That brings us to a critical Anglo-American dilemma. We expect parents to expend extraordinary amounts of energy and money on raising their children, when it is society at large that reaps the material rewards. The costs are private, the benefits are increasingly public. If you are a ‘good’ parent and put together the resources and energy to ensure that your child succeeds in school and goes on to complete an expensive college education, you will undoubtedly contribute to ‘human capital formation’, enhance GNP and help your country compete in the world markets; but in so doing, you will deplete, rather than enhance, your own economic reserves.
As we discovered in the second part of this publication, tighter divorce laws, generous parenting leave and child-care subsidies might well be part of the solution; but whatever the optimum benefits package (and it will vary in different national settings), public policy will have to be used to free up many more resources and much more time for parents — men and women. The critical business of building strong families can no longer be considered a private endeavour, least of all a private female endeavour.
Such ideas resonate in continental Europe. For decades, Swedish social democrats and German social marketeers have worked to refine models of capitalist growth that nurture young people. They are committed to an activist State intervening both to protect and subsidize families with children. Their vision is inspired by notions of social justice, but it also recognizes that over the long haul, high-performing economies are dependent upon strong families. Children are 100 per cent of the future; if they are neglected, stagnation and decline are inevitable.
The reason that these arguments need to be made again in the 1990s is that unfettered markets have acquired new allure. Hard on the heels of British and American conservative successes in discrediting government during the 1980s, the collapse of communist regimes in Central and Eastern Europe and the Soviet Union from 1989 to 1991 seemed to confirm the “victory of economic and political liberalism.” (98)
Large segments of public opinion came to believe that free enterprise is intrinsically good, while State action is intrinsically bad. In this new climate of opinion, the Anglo-American model of free-wheeling capitalism is particularly admired. In the words of London’s Financial Times: “For millions around the world, the American flag is a symbol of an economic and social system that works. No country is more committed to personal freedom and the market economy than the United States, and no country offers the enterprising individual greater opportunity.” (99)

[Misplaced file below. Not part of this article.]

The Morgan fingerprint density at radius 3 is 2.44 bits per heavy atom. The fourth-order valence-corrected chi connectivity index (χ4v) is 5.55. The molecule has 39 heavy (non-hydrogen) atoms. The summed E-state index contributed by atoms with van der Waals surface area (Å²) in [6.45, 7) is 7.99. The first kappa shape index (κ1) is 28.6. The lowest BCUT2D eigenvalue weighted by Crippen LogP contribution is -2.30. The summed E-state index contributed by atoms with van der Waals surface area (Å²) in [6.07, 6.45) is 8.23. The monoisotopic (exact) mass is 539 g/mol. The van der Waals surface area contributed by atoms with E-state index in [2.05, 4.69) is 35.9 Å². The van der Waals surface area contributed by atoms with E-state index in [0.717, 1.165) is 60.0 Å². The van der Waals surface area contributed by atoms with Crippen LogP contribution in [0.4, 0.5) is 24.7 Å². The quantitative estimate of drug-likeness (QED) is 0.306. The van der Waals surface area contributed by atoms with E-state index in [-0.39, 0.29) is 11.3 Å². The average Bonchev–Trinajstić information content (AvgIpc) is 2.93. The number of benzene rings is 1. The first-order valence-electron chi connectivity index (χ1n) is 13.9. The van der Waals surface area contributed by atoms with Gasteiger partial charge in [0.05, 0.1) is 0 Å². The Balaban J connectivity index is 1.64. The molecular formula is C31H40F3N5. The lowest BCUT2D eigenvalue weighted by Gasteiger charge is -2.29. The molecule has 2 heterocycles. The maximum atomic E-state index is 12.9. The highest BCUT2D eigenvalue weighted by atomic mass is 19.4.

Of course, free markets, American style, have not ‘worked’ for children. They have been a disaster, but that does not seem to have diminished the appeal of the American model. In large numbers of countries, including Western European ones, the economic landscape is newly littered with privatization schemes, shrinking public budgets and apologetic bureaucrats. In countries as committed to the well-being of children as the Netherlands and Sweden, well-established, effective programmes of family support are being dismantled in the name of freeing markets and returning responsibility to parents. Even in Sweden, a 15- billion-kronor package of health and public service cuts, many of which will harm children, is on the agenda.
The small country of New Zealand offers a cautionary tale. (100) Its recent history provides sobering evidence of the American model’s ability to wreak havoc in both the economic and social spheres. Long regarded as one of the world’s most enlightened social democracies, New Zealand has, since 1984, demolished a cradle-to-grave social welfare system in the name of economic efficiency. Nevertheless, untrammelled markets have not produced vigorous growth. On the contrary, eight years of stringent monetarist policies have produced massive unemployment, rising crime rates, a widening gap between rich and poor, and a declining GDP. Between 1985 and 1990, New Zealand’s GNP fell by 0.7 per cent, the worst record of any industrialized country, while unemployment more than doubled. The deterioration in living standards has been particularly severe among families with children, with predictable results. New Zealand now has the highest youth suicide rate among industrialized countries, and reported cases of child abuse have doubled since 1985.